“Meager economic circumstances — not poor decision making or deficient knowledge — constrain choices and leave asset-poor borrowers with little to no other option but to use predatory and abusive alternative financial services,” say Hamilton, now executive director of the Kirwan Institute for the Study of Race and Ethnicity at Ohio State, and Darity, a distinguished professor of public policy at Duke.
This is history-spanning stuff. Consider a Washington Post headline from last year: “What Southern dynasties’ post-Civil War resurgence tell us about how wealth is really handed down.” Spoiler alert: the accumulated wealth of former slave-owning Southern elites was passed down through generations either directly or through social networks, where descendants of slave owners married into other rich white families.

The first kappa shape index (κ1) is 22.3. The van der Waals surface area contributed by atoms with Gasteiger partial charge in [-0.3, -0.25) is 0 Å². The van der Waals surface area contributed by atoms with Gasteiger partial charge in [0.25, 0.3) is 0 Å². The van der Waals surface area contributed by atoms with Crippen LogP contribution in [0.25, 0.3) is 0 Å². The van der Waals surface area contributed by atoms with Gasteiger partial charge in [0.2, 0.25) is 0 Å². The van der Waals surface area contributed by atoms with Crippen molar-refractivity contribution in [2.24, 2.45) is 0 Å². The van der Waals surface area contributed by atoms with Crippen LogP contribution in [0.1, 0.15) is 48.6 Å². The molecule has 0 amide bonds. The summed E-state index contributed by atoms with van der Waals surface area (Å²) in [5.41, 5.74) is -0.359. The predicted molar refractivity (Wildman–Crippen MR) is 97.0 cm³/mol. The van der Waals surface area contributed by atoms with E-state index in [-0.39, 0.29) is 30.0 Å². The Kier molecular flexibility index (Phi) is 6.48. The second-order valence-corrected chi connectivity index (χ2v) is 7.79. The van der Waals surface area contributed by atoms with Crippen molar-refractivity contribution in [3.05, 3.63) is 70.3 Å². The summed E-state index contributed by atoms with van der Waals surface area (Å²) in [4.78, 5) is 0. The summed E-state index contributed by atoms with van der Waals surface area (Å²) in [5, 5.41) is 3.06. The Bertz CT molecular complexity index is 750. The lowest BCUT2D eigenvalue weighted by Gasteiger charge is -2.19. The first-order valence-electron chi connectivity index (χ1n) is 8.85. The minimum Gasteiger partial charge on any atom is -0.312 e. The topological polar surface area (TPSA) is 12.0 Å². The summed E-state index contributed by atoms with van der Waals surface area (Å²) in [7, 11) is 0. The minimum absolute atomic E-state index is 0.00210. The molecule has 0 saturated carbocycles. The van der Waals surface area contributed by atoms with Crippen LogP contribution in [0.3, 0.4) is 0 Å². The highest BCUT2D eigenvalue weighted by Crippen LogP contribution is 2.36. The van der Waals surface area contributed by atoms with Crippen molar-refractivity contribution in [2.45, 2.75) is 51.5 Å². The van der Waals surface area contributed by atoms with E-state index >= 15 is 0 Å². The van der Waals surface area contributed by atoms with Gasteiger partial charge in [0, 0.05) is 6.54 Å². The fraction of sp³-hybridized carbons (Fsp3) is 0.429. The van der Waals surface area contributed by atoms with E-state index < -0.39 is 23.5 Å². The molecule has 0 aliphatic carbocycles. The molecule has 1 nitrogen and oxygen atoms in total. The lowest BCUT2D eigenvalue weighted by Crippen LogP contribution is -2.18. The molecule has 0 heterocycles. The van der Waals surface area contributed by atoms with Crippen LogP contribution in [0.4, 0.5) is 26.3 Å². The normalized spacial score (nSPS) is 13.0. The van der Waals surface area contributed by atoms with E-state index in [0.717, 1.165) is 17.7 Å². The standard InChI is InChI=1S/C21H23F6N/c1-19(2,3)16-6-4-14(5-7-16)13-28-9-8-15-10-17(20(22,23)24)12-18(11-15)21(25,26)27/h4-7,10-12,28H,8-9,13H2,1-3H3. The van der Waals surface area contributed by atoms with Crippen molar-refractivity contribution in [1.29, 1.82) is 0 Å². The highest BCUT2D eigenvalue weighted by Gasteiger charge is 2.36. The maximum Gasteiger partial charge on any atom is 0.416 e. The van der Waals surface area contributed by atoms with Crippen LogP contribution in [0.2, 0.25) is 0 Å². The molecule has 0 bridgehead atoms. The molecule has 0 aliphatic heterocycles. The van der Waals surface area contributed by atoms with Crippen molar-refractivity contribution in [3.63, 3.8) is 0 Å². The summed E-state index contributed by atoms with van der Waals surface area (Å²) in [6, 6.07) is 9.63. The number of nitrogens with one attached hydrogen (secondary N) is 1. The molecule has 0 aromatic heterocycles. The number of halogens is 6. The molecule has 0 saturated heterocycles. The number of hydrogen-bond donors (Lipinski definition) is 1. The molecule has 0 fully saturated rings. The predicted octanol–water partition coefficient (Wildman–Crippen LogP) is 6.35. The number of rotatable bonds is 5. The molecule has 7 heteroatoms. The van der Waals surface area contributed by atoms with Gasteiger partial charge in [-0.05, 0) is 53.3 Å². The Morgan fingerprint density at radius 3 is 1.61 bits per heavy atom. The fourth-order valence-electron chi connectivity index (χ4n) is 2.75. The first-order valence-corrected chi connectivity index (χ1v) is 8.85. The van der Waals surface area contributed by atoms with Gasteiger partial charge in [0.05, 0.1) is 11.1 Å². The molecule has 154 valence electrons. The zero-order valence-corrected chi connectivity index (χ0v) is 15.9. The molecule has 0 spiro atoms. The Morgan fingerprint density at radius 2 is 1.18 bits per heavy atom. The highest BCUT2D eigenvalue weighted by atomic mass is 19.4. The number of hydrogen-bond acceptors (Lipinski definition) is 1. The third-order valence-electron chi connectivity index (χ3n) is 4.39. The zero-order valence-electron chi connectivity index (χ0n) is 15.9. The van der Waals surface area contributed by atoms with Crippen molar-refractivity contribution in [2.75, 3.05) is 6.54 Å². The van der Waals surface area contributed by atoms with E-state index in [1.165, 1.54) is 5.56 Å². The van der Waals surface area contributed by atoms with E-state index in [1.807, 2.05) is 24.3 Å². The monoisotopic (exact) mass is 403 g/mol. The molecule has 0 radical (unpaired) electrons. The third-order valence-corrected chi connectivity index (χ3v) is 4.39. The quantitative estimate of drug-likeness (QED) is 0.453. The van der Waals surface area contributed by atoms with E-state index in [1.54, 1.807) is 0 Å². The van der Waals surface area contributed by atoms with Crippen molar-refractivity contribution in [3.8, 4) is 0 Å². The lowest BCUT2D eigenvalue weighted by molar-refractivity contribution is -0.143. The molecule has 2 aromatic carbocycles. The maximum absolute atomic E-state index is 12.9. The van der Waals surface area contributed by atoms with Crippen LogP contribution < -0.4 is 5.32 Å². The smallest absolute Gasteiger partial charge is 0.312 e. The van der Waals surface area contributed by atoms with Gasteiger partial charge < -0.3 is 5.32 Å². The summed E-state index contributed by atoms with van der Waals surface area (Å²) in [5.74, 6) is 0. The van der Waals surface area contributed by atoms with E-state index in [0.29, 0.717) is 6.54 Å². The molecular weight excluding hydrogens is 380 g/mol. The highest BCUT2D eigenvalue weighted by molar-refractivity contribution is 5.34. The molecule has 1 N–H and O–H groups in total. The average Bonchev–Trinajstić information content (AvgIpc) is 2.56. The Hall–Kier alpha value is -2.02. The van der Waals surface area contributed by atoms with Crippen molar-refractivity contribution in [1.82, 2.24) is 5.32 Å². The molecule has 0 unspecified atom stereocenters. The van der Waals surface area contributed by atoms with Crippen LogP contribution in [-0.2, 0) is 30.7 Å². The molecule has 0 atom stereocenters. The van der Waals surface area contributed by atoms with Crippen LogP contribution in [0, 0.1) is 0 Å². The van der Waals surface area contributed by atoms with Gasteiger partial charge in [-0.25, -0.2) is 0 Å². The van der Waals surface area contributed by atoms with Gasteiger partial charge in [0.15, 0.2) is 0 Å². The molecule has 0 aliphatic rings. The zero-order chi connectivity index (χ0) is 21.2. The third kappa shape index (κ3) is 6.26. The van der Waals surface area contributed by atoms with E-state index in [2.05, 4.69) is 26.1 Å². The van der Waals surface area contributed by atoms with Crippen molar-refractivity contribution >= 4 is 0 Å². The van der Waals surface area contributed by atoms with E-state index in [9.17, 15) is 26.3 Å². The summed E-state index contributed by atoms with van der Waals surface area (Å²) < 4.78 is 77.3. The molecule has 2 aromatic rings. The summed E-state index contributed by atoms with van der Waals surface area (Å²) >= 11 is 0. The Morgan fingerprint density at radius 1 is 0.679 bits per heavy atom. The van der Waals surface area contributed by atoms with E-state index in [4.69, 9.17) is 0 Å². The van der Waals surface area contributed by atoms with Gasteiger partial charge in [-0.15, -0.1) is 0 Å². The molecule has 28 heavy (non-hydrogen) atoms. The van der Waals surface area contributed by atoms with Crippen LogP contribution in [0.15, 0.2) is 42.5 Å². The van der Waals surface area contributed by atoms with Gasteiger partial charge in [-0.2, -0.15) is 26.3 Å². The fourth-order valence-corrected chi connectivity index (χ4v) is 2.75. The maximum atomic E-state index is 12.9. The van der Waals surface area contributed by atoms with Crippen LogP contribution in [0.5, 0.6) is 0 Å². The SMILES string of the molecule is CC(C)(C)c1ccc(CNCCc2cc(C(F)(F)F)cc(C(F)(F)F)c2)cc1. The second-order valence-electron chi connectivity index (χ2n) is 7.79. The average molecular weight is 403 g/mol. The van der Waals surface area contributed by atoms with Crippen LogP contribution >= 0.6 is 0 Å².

“Even after the enslaved people on whom their wealth was built were freed, Southern elites passed their advantages to their children through personal networks and social capital,” observed reporter Andrew Van Dam.
In addition to more modern practices of gerrymandering to deprive Blacks of their political voice, disparate funding in education, and a myriad other factors, two of the main factors driving this gap in prosperity are racist practices hiring and housing.
Racist hiring practices, both subtle and overt, keep Blacks from high-paying jobs